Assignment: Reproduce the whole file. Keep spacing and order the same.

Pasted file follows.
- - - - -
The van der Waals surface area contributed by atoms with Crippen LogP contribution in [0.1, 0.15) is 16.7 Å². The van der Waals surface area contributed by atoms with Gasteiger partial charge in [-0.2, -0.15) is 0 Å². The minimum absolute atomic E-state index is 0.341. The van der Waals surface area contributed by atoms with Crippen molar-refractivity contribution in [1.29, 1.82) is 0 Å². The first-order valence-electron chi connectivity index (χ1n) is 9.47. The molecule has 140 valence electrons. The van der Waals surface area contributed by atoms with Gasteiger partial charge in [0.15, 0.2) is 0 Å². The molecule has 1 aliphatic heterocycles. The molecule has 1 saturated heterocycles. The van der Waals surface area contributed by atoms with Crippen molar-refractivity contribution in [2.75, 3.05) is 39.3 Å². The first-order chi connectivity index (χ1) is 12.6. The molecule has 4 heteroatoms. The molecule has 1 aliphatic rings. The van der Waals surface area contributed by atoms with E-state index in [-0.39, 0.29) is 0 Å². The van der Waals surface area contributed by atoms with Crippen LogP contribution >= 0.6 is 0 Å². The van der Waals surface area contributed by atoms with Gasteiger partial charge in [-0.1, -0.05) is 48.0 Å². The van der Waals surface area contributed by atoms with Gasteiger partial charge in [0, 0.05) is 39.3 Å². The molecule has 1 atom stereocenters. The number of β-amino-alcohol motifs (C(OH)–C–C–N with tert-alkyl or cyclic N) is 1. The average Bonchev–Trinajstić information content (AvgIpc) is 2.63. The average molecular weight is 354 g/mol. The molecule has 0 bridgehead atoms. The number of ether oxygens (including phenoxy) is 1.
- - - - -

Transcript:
The van der Waals surface area contributed by atoms with Crippen LogP contribution in [0.1, 0.15) is 16.7 Å². The van der Waals surface area contributed by atoms with Gasteiger partial charge in [-0.2, -0.15) is 0 Å². The minimum absolute atomic E-state index is 0.341. The van der Waals surface area contributed by atoms with Crippen molar-refractivity contribution in [1.29, 1.82) is 0 Å². The first-order valence-electron chi connectivity index (χ1n) is 9.47. The molecule has 140 valence electrons. The van der Waals surface area contributed by atoms with Gasteiger partial charge in [0.15, 0.2) is 0 Å². The molecule has 1 aliphatic heterocycles. The molecule has 1 saturated heterocycles. The van der Waals surface area contributed by atoms with Crippen molar-refractivity contribution in [2.75, 3.05) is 39.3 Å². The first-order chi connectivity index (χ1) is 12.6. The molecule has 4 heteroatoms. The molecule has 1 aliphatic rings. The van der Waals surface area contributed by atoms with E-state index in [-0.39, 0.29) is 0 Å². The van der Waals surface area contributed by atoms with Crippen LogP contribution >= 0.6 is 0 Å². The van der Waals surface area contributed by atoms with Gasteiger partial charge in [-0.1, -0.05) is 48.0 Å². The van der Waals surface area contributed by atoms with Gasteiger partial charge in [0, 0.05) is 39.3 Å². The molecule has 1 atom stereocenters. The number of β-amino-alcohol motifs (C(OH)–C–C–N with tert-alkyl or cyclic N) is 1. The average Bonchev–Trinajstić information content (AvgIpc) is 2.63. The average molecular weight is 354 g/mol. The molecule has 0 bridgehead atoms. The number of ether oxygens (including phenoxy) is 1.